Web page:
Artistic Ethics in an Age of Social Consciousness

March 18th, 2019 | hUI wEN zHENG

From left to to right: Gabriel Moser, Georgiana Uhlyarik, Indu Vashist, Quill Christie Peters, Michele Pearson Clarke

From left to to right: Gabriel Moser, Georgiana Uhlyarik, Indu Vashist, Quill Christie Peters, Michele Pearson Clarke

lead organizer: Mira Pijselman

aSSISTS: AnneMichaela Macdonald, roshni thawani

As part of the diverse topics featured in this year’s Hart House Debates & Dialogue Committee event lineup, the Arts & Culture Subcommittee presented a timely discussion on how to navigate the artistic realm in light of social movements such as #metoo and Indigenous reconciliation. The event was moderated by Gabriel Moser of OCADU, and featured Quill Christie Peters, Indu Vashist, Georgiana Uhlyarik, and Michele Pearson Clarke on the panel in the sun-drenched Music Room.


When asked about how each artist chooses to engage with topics of social justice in their work, Trinidadian filmmaker Clarke recognizes that her medium is rooted in colonial narratives and is mindful of that when she is creating her art. For Peters, who is an Anishinaabe and Scottish-Irish visual artist, resistance starts with the institutions of art she must go through, as they are the very product of the patriarchal and capitalistic system settler-colonialism begot. Vashist, the Executive Direct of the South Asian Visual Arts Centre, notes that she tries to combat this by involving racialized artists at every stage: curation, implementation, and creation. For Uhlyarik, who is the curator of Canadian Art at the AGO, agrees that museums are ideologically self-protective in the logic of wanting to amass artwork and keep them the same. For her, the curator’s role is to ask better questions so art can perform is job of making the world bigger, and not simply uphold the old-guards.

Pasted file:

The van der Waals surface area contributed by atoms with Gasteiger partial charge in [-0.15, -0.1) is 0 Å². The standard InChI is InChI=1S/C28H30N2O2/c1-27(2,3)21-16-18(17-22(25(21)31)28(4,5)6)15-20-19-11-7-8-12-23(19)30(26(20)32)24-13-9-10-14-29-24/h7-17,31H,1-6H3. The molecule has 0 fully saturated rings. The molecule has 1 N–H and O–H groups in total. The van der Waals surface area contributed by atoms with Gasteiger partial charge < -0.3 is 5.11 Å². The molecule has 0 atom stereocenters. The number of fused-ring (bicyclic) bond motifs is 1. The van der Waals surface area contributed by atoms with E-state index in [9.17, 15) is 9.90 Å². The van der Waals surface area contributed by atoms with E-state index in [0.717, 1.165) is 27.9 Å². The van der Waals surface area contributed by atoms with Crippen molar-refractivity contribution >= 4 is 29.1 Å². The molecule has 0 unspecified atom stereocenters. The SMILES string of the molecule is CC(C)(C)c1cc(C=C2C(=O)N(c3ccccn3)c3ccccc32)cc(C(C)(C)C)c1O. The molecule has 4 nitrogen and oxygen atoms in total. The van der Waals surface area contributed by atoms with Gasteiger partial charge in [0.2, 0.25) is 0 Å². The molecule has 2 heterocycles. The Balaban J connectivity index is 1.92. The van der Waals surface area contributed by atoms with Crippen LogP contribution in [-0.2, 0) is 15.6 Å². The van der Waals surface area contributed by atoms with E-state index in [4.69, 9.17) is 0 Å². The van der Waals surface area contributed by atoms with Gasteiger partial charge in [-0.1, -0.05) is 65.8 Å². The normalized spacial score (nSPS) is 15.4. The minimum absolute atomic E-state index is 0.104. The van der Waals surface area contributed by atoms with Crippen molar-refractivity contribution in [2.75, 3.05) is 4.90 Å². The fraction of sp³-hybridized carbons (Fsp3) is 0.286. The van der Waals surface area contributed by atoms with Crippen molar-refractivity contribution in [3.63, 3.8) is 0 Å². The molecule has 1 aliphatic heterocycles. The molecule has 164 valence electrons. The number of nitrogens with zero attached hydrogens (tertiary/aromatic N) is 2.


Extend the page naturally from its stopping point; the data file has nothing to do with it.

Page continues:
The question of what the responsibility of curators are in promoting decolonization brought agreement between the panelists that greater structural changes must be made to be more welcoming and inclusive for minority artists. Uhlyarik points to the fact that the AGO’s Canadian Art department is endowed, but the Indigenous Art department is not as a sign that institutions must be less tokenistic about how they approach the issue. This performative decolonization is something Peters also critiques. She believes that the current trend of including minority artists in the process of curation still subjects them to the same settler-colonial power structures that are supposedly in the process of being dismanteled. The centrality of the curator in framing the meaning of works for Vashist means that minority artists must be allowed to present their own work, through Clarke points out that just having a person of colour doesn’t mean the problem is automatically solved. As a personal practice, she has begun to ask curators interested in collaborating questions about her work, and will walk away if she feels that she is just a diversity check for them.


In light of allegations of sexual abuse surrounding popular artists such as R. Kelly and Michael Jackson, the question of whether one can separate the artist from their biography has been a hot topic. For the panel, the answer was a unanimous “(hell) no.” Clark aptly notes that her art is intrinsically tied to who she is, and thus it is essentially impossible to understand art without contextualizing it in the life of the artist. Vashist and Peters add that society tends to upholds norms that perpetuate rape culture and settler-colonialism, giving cause for pessimism in terms of whether institutions can adequately represent problematic artists . However, Vashist notes the recent example of the ROM’s contextualized exhibit on Raghubir Singh, a prolific photographer who was posthumously accused of sexual assault, gives some hope that unlearning can be achieved.

During the audience question and answer period, questions such as how to navigate the ethics of financial institutions which fund art and anti-capitalist art were discussed. On these topics, the panel stressed the importance of not creating black-and-white binaries of good and evil. Rather, we should evaluate how we are all complicit in various ways of upholding settler-colonial and capitalist ideologies and should seek to ask ourselves and the institutions we engage with the hard questions that can begin to unpack it.

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